Large laser tackles nuclear-waste problem

Nov. 1, 2003
One of the major problems of nuclear power lies in the management and disposal of high-level radioactive waste.

One of the major problems of nuclear power lies in the management and disposal of high-level radioactive waste. A recent meeting funded by the Engineering and Physical Sciences Research Council (Swindon, England) highlighted this problem, with the organizers saying that the problem of nuclear-waste disposal has proven to be one of the most intractable of all issues in U.K. technology policy.

One approach to the problem involves finding methods to transmute the nuclei of long-lived isotopes into nuclei with much shorter half-lives. This has been demonstrated by bombarding the waste isotopes with neutrons from a reactor or even from a particle accelerator. Now, European physicists have demonstrated a laser-driven approach to transmutation that has converted iodine-129, which has a half-life of 15.7 million years, into iodine-128, with a half-life of a mere 25 minutes.

In the iodine process, a laser-generated gamma ray is absorbed into the iodine-129 nucleus, which releases a neutron to undergo transmutation to iodine-128. The scientists, from the U.K. and Germany and led by Ken Ledingham from the University of Strathclyde (Glasgow, Scotland), used the Vulcan petawatt laser at the Rutherford Appleton Laboratory (Didcot, England). The Nd:glass laser produces 0.7-ps, 360-J laser pulses at a wavelength of around 1 µm. Focusing this light with a 1.8-m-focal-length off-axis parabolic mirror to a 5.5-µm spot size produces an intensity on the order of 5 × 1020 W/cm2 at the target.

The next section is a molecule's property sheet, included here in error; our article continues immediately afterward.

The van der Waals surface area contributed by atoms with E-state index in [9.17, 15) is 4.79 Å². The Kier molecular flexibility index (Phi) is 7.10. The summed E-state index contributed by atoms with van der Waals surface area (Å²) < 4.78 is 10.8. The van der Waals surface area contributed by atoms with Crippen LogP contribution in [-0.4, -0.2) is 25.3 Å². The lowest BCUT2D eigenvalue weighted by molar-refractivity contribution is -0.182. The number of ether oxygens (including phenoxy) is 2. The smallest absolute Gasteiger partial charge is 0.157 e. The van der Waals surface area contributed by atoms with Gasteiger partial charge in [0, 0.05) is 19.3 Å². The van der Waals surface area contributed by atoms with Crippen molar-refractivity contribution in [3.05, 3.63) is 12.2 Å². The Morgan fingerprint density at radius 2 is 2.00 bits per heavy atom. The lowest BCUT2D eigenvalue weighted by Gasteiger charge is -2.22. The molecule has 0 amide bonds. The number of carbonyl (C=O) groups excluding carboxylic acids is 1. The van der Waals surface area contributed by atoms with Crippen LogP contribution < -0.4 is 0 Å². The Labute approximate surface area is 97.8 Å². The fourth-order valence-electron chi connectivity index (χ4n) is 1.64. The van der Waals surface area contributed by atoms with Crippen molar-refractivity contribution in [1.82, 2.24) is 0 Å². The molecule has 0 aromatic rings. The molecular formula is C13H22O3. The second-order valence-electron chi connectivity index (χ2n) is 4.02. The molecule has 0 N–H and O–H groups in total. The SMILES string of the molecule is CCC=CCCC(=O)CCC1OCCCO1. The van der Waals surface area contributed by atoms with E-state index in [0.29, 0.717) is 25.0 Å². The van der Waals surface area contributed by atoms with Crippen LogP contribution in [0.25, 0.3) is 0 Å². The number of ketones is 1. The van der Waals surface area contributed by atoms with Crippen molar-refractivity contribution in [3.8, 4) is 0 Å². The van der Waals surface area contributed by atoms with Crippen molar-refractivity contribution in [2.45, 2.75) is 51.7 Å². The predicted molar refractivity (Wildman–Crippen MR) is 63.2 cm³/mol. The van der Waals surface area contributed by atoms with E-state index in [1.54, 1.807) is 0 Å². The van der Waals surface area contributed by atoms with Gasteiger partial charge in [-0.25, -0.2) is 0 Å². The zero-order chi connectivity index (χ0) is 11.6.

The target is solid gold with dimensions 5 × 5 × 4 mm; the high-intensity laser beam drives electrons into the target at relativistic energies, generating high-brightness beams of gamma rays, protons, neutrons, and heavy ions.

Two iodine samples were positioned along the laser and target normal directions, behind the gold target (see figure). The samples were prepared from waste solution from a fuel-processing facility. The iodine was extracted by producing a lead salt. This powder was compacted in a 55-mm-diameter aluminum can, which was further encapsulated in a vacuum-tight Plexiglas container. The samples contained around 40 g of iodine, with an isotopic composition of 85% iodine-129 and 15% iodine-127.

Pulses from an Nd:glass laser strike a gold target, producing gamma rays that transmute iodine-129 to iodine-128.
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The iodine samples were analyzed using germanium detectors before and after laser irradiation of the gold target. After radiation, the characteristic peaks of iodine-128 were clearly visible on the detectors; the half-life was measured and confirmed to be the 25 minutes expected. Measurements from this experiment demonstrated that a single laser shot in this setup can generate about 3 million iodine-128 nuclei. A similar experiment carried out on the short-pulsed tabletop laser at the University of Jena (Jena, Germany; see "Tabletop laser induces transmutation," p. 13) used a comparable laser intensity, but a lower pulse energy of about a joule, generating a much lower rate of approximately two nuclei of iodine-128 per laser shot.

"We have shown that laser-driven photo-transmutation is a feasible method for experimental research into transmutation reactions," says Ledingham. "This has potential applications in medicine and nuclear-waste management. A new generation of compact high-intensity tabletop lasers is currently being designed in several laboratories using novel technology such as optical parametric chirped-pulse amplification. Several of these laser systems will be geared toward applications such as medical-isotope production and transmutation studies of long-lived isotopes. Now we need to scale up our methods so that we can deal with the sort of volumes likely to be produced by the nuclear industry in the future."

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